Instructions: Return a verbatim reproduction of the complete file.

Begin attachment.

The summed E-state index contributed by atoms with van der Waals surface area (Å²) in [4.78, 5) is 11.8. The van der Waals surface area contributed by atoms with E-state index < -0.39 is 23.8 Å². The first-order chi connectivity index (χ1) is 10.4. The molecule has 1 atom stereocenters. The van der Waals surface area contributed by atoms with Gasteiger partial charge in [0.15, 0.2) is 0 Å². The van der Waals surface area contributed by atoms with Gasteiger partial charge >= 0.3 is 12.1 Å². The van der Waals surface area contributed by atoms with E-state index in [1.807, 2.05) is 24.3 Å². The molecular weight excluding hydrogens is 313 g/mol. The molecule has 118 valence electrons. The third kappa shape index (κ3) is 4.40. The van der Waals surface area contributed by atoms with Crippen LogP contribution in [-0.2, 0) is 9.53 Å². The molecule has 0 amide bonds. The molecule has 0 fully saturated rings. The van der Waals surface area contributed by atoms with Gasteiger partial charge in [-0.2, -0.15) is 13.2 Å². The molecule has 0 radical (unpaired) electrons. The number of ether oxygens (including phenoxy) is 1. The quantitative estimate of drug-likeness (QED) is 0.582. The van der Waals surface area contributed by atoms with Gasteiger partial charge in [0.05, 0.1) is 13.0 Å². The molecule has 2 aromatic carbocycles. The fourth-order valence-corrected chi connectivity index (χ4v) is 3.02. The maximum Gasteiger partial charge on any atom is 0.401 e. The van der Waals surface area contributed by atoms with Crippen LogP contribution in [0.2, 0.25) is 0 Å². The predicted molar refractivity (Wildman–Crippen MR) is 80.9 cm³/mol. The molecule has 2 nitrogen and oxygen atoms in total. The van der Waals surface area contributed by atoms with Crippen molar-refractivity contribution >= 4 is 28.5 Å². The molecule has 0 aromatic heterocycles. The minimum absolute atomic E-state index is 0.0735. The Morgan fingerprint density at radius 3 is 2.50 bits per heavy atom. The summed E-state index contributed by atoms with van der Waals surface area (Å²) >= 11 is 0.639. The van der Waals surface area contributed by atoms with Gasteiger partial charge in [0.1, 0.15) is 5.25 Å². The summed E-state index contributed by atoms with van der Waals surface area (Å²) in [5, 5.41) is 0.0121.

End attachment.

The summed E-state index contributed by atoms with van der Waals surface area (Å²) in [4.78, 5) is 11.8. The van der Waals surface area contributed by atoms with E-state index < -0.39 is 23.8 Å². The first-order chi connectivity index (χ1) is 10.4. The molecule has 1 atom stereocenters. The van der Waals surface area contributed by atoms with Gasteiger partial charge in [0.15, 0.2) is 0 Å². The van der Waals surface area contributed by atoms with Gasteiger partial charge >= 0.3 is 12.1 Å². The van der Waals surface area contributed by atoms with E-state index in [1.807, 2.05) is 24.3 Å². The molecular weight excluding hydrogens is 313 g/mol. The molecule has 118 valence electrons. The third kappa shape index (κ3) is 4.40. The van der Waals surface area contributed by atoms with Crippen LogP contribution in [-0.2, 0) is 9.53 Å². The molecule has 0 amide bonds. The molecule has 0 fully saturated rings. The van der Waals surface area contributed by atoms with Gasteiger partial charge in [-0.2, -0.15) is 13.2 Å². The molecule has 0 radical (unpaired) electrons. The number of ether oxygens (including phenoxy) is 1. The quantitative estimate of drug-likeness (QED) is 0.582. The van der Waals surface area contributed by atoms with Gasteiger partial charge in [0.05, 0.1) is 13.0 Å². The molecule has 2 aromatic carbocycles. The fourth-order valence-corrected chi connectivity index (χ4v) is 3.02. The maximum Gasteiger partial charge on any atom is 0.401 e. The van der Waals surface area contributed by atoms with Crippen LogP contribution in [0.2, 0.25) is 0 Å². The predicted molar refractivity (Wildman–Crippen MR) is 80.9 cm³/mol. The molecule has 2 nitrogen and oxygen atoms in total. The van der Waals surface area contributed by atoms with Crippen molar-refractivity contribution >= 4 is 28.5 Å². The molecule has 0 aromatic heterocycles. The minimum absolute atomic E-state index is 0.0735. The Morgan fingerprint density at radius 3 is 2.50 bits per heavy atom. The summed E-state index contributed by atoms with van der Waals surface area (Å²) >= 11 is 0.639. The van der Waals surface area contributed by atoms with Gasteiger partial charge in [0.1, 0.15) is 5.25 Å². The summed E-state index contributed by atoms with van der Waals surface area (Å²) in [5, 5.41) is 0.0121.